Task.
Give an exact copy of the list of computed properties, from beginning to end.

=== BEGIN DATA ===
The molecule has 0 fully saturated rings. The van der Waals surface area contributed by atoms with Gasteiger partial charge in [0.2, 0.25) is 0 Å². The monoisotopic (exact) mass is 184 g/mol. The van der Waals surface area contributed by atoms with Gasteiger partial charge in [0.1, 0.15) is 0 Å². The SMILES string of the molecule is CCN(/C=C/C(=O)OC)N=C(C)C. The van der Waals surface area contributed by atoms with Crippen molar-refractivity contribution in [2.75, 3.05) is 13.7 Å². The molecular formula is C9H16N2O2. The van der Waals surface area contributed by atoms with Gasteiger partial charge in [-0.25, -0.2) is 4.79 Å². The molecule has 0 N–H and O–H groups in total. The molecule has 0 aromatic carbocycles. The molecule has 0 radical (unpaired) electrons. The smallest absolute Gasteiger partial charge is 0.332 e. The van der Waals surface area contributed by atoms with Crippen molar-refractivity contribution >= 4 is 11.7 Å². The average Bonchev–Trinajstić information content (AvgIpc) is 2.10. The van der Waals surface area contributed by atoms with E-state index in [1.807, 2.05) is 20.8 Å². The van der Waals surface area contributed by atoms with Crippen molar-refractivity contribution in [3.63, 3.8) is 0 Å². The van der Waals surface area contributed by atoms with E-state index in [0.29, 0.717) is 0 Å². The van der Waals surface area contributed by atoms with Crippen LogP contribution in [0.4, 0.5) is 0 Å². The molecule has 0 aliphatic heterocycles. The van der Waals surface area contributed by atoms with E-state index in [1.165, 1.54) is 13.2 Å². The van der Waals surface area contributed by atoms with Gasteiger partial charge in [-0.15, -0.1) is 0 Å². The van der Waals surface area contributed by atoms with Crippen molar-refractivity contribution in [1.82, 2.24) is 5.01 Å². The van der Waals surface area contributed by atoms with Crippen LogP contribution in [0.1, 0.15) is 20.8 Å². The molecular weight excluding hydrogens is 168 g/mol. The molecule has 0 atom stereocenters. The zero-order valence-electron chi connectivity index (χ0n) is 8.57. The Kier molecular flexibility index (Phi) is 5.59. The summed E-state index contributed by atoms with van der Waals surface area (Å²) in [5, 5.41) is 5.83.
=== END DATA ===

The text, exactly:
The molecule has 0 fully saturated rings. The van der Waals surface area contributed by atoms with Gasteiger partial charge in [0.2, 0.25) is 0 Å². The monoisotopic (exact) mass is 184 g/mol. The van der Waals surface area contributed by atoms with Gasteiger partial charge in [0.1, 0.15) is 0 Å². The SMILES string of the molecule is CCN(/C=C/C(=O)OC)N=C(C)C. The van der Waals surface area contributed by atoms with Crippen molar-refractivity contribution in [2.75, 3.05) is 13.7 Å². The molecular formula is C9H16N2O2. The van der Waals surface area contributed by atoms with Gasteiger partial charge in [-0.25, -0.2) is 4.79 Å². The molecule has 0 N–H and O–H groups in total. The molecule has 0 aromatic carbocycles. The molecule has 0 radical (unpaired) electrons. The smallest absolute Gasteiger partial charge is 0.332 e. The van der Waals surface area contributed by atoms with Crippen molar-refractivity contribution >= 4 is 11.7 Å². The average Bonchev–Trinajstić information content (AvgIpc) is 2.10. The van der Waals surface area contributed by atoms with E-state index in [1.807, 2.05) is 20.8 Å². The van der Waals surface area contributed by atoms with Crippen molar-refractivity contribution in [3.63, 3.8) is 0 Å². The van der Waals surface area contributed by atoms with E-state index in [0.29, 0.717) is 0 Å². The van der Waals surface area contributed by atoms with Crippen LogP contribution in [0.4, 0.5) is 0 Å². The molecule has 0 aliphatic heterocycles. The van der Waals surface area contributed by atoms with E-state index in [1.165, 1.54) is 13.2 Å². The van der Waals surface area contributed by atoms with Gasteiger partial charge in [-0.15, -0.1) is 0 Å². The van der Waals surface area contributed by atoms with Crippen molar-refractivity contribution in [1.82, 2.24) is 5.01 Å². The van der Waals surface area contributed by atoms with Crippen LogP contribution in [0.1, 0.15) is 20.8 Å². The molecular weight excluding hydrogens is 168 g/mol. The molecule has 0 atom stereocenters. The zero-order valence-electron chi connectivity index (χ0n) is 8.57. The Kier molecular flexibility index (Phi) is 5.59. The summed E-state index contributed by atoms with van der Waals surface area (Å²) in [5, 5.41) is 5.83.